Since I started DRIAD in 2014, I have met hundreds of entrepreneurs and business owners. The first question most have is, what are innovation grants exactly? How do they work, what do they fund, and how do I know if I am eligible?
I will try to answer these questions by pulling together our expertise applying to dozens of different innovation grants across Europe. This summary is meant for UK businesses, but the general advice applies to almost all innovation grants.
What is grant funding?
A grant is public funding invested in a private organisation to deliver a specific piece of work.
Grants are non-dilutive funding: the recipient does not have to give shares of the organisation as counterpart for capital.
Grant funding does not require you to provide any securities either.
Grants are awarded in a competitive process, where only the best projects are funded. These projects have to meet very specific criteria to win.
Innovation grants are just one type of grant
There are different types of grants covering different use cases; some are accessible only to not-for-profit organisations, some are available to buy equipment or to refurbish offices.
We are specialists of innovation grants, which fund research and development projects conducted by private companies – emphasis on the word project, as it is not meant to finance the operations of the company.
Well-known examples of innovation grants available to British SMEs are:
- The SMART grant, provided by Innovate UK
- The EIC Accelerator grant, provided by Horizon Europe
- The Eurostars grant, provided by the Eureka network
These providers are effectively distributing tax money made available by the British government.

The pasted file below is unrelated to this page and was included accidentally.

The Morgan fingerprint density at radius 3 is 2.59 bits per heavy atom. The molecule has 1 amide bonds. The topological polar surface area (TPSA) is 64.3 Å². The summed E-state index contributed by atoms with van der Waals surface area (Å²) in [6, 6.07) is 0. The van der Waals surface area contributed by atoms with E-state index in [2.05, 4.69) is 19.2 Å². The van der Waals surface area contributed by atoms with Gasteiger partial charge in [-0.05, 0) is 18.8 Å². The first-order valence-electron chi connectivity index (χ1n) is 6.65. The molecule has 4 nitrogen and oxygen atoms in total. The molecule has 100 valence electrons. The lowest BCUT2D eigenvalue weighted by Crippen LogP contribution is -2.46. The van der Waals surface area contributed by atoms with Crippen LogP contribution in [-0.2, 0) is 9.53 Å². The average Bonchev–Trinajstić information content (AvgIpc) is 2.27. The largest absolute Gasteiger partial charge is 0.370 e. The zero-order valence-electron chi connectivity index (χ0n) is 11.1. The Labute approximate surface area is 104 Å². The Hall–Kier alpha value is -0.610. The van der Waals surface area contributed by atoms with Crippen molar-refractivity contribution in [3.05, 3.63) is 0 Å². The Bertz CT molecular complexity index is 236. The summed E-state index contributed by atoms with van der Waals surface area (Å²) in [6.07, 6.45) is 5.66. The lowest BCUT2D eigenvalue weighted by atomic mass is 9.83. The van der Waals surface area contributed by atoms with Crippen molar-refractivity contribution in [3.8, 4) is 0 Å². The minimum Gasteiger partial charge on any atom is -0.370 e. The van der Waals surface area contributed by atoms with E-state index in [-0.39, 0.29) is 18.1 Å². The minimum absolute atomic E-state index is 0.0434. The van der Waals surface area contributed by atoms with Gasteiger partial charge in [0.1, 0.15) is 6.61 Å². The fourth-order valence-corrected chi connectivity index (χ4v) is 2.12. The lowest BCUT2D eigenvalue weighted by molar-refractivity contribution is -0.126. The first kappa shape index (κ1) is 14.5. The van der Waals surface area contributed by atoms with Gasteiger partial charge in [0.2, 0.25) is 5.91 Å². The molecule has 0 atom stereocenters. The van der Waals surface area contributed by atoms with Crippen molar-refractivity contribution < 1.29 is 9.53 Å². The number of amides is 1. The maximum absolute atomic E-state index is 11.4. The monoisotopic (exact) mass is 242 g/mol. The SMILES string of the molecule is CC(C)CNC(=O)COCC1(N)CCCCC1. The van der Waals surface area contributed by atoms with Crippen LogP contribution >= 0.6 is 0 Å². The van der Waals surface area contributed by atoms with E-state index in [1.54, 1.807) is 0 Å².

Why is public money financing private ventures?
Governments worldwide agree that there is a failure of the financial markets when it comes to financing research and development. On the one hand, leveraging R&D is essential to unlocking growth – and the growth of a developed country rests on its ability to bring innovative products to the markets; on the other hand, innovation projects are very risky, by nature unproven and therefore, very difficult to finance using private capital. Even venture capital mostly avoid investing in early-stage R&D.
Governments are addressing this market failure by offering competitive grants to strongly innovative companies, provided they can demonstrate the positive impact the successful innovation project will have on the company, the nation, and the taxpayers that are footing the bill.
What can innovation grants be used for?
Innovation grants will typically fund the following elements, provided you can justify that these are costs necessary to incur for the success of your innovation project; in decreasing order of importance:
- Labour costs, including current staff or new hires
- Equipment, including consumable, new equipment, and fractional use of large equipment (e.g. supercalculator)
- Subcontracting, which has to be limited to non-key elements
- Overhead costs, including additional operation costs caused by the project (e.g. accounting)